Bungy jumping has always been on my bucket list. The thought of just leaping off a ledge and free-falling from hundreds of feet in the air into the unknown has always been something I’ve wanted to try. However, I always imagined the setting to be a bright sunny day, with friends and family cheering when I finally took the plunge. Jumping solo at night, after a long day of rain, amidst fog and right after a freak lightning storm was not exactly what I had in mind.
But circumstances, like the weather and my travel companions (namely my mother and sister’s fear of heights) and the fact that we were traveling with a 5-year old left me no choice. I didn’t want to subject them to a long wait, so I went alone. We were already in Macau on a side trip after a kid-friendly tour of Hong Kong (our main agenda there was Disneyland) and I saw the chance to finally try it. So I tried it.
At 338 meters, the Macau Tower Convention and Entertainment Center in Macau, China is one of the world’s tallest towers, edging out the Sydney Tower (304m) in Australia and the Eiffel Tower (324m) in Paris, France. The AJ Hackett Macau Tower has been certified by the Guinness World Records as the World’s Highest Commercial Bungy Jump. Visitors get to jump from 233 meters (764 feet, 5 inches) high with a view of the cityscape dotted with casinos and buildings. Sounds like a pretty good place to try bungy jumping for the first time if you ask me.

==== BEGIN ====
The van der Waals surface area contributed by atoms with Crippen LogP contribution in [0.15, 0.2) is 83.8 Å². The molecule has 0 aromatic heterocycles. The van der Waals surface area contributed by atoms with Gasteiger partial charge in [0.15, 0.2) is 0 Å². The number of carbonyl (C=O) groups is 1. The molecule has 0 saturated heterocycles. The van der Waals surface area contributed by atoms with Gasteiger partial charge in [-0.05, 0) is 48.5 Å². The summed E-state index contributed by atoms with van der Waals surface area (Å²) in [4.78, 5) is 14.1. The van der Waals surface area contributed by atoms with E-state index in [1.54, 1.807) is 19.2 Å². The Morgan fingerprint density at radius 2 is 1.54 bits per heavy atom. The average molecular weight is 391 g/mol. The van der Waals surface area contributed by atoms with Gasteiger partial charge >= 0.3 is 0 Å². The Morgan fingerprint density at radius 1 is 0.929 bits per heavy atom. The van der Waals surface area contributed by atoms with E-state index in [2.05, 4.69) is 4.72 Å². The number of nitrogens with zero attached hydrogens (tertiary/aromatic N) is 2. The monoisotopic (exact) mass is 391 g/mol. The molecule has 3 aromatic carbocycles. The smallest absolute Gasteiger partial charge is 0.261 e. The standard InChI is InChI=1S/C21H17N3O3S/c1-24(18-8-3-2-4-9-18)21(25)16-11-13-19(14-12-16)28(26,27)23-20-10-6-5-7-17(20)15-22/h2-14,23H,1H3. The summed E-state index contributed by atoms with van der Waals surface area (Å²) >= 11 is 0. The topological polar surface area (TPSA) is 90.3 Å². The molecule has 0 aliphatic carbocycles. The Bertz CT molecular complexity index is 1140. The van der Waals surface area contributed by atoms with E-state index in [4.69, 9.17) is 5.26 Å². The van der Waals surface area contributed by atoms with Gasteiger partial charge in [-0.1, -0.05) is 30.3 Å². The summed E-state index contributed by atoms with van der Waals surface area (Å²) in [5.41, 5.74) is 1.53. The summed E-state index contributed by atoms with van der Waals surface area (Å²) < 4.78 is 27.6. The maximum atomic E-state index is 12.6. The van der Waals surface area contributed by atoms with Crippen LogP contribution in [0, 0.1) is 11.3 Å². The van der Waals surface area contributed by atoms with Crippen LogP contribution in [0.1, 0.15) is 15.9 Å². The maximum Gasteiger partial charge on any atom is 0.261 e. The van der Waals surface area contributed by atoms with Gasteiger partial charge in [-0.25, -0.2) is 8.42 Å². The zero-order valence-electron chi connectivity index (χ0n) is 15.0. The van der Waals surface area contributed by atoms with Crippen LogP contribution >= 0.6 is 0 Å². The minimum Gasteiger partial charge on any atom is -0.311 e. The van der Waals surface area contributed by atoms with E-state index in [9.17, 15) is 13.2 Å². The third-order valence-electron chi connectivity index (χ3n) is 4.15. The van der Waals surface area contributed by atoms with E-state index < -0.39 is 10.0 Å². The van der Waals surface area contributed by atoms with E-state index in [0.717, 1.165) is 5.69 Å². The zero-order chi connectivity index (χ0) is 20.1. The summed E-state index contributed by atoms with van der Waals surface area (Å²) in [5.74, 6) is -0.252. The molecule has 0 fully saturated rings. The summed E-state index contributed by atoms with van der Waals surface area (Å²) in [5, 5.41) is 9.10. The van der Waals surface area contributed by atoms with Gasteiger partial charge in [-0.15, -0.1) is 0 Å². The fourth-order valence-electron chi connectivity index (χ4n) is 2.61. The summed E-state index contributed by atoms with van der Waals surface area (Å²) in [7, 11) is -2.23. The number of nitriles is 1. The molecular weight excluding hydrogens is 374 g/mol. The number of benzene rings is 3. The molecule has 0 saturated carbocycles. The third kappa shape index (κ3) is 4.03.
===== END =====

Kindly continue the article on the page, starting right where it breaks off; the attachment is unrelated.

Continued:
Aside from bungy jumping, there are several other extreme activities you can try at the Macau Tower. There’s the Sky Jump (where you’re lowered down the tower in a standing position), the Sky Walk (where you get to stroll around the 1.8 meter wide outer perimeter of the tower) and the Tower Climb (where you climb 100 meters up the mast’s vertical ladders to get a 360 degree view). Their latest addition is a Climbing Wall outside the tower, which is actually Asia’s highest at 32 meters high.